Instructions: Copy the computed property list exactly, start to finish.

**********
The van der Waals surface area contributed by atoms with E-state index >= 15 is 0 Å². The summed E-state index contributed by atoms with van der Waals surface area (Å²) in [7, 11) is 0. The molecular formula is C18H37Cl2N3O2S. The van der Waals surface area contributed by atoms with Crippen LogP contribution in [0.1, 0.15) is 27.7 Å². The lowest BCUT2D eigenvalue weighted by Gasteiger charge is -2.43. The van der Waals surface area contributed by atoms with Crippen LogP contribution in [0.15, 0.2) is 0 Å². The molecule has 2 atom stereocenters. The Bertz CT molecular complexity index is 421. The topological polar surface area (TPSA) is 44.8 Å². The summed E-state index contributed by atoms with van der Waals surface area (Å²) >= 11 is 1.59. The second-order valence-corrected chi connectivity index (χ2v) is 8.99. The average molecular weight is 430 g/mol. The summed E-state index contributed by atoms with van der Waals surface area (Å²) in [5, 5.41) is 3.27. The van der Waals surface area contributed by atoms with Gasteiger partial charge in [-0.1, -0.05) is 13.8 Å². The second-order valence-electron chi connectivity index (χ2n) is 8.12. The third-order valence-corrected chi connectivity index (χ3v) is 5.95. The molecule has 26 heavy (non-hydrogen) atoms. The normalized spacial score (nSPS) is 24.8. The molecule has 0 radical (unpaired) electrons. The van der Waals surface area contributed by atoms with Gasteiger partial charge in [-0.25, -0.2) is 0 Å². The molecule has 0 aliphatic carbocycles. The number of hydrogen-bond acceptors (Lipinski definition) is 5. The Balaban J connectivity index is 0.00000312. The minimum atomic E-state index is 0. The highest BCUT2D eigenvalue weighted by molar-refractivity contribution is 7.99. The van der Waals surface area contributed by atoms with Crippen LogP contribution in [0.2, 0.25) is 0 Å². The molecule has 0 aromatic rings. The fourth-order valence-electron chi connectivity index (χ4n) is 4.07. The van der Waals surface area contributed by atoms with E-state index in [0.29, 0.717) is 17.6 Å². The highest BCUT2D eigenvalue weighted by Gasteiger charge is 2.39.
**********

The van der Waals surface area contributed by atoms with E-state index >= 15 is 0 Å². The summed E-state index contributed by atoms with van der Waals surface area (Å²) in [7, 11) is 0. The molecular formula is C18H37Cl2N3O2S. The van der Waals surface area contributed by atoms with Crippen LogP contribution in [0.1, 0.15) is 27.7 Å². The lowest BCUT2D eigenvalue weighted by Gasteiger charge is -2.43. The van der Waals surface area contributed by atoms with Crippen LogP contribution in [0.15, 0.2) is 0 Å². The molecule has 2 atom stereocenters. The Bertz CT molecular complexity index is 421. The topological polar surface area (TPSA) is 44.8 Å². The summed E-state index contributed by atoms with van der Waals surface area (Å²) >= 11 is 1.59. The second-order valence-corrected chi connectivity index (χ2v) is 8.99. The average molecular weight is 430 g/mol. The summed E-state index contributed by atoms with van der Waals surface area (Å²) in [5, 5.41) is 3.27. The van der Waals surface area contributed by atoms with Gasteiger partial charge in [-0.1, -0.05) is 13.8 Å². The second-order valence-electron chi connectivity index (χ2n) is 8.12. The third-order valence-corrected chi connectivity index (χ3v) is 5.95. The molecule has 26 heavy (non-hydrogen) atoms. The normalized spacial score (nSPS) is 24.8. The molecule has 0 radical (unpaired) electrons. The van der Waals surface area contributed by atoms with Gasteiger partial charge in [-0.25, -0.2) is 0 Å². The molecule has 0 aliphatic carbocycles. The number of hydrogen-bond acceptors (Lipinski definition) is 5. The Balaban J connectivity index is 0.00000312. The minimum atomic E-state index is 0. The highest BCUT2D eigenvalue weighted by molar-refractivity contribution is 7.99. The van der Waals surface area contributed by atoms with Crippen LogP contribution in [0.2, 0.25) is 0 Å². The molecule has 0 aromatic rings. The fourth-order valence-electron chi connectivity index (χ4n) is 4.07. The van der Waals surface area contributed by atoms with E-state index in [0.29, 0.717) is 17.6 Å². The highest BCUT2D eigenvalue weighted by Gasteiger charge is 2.39.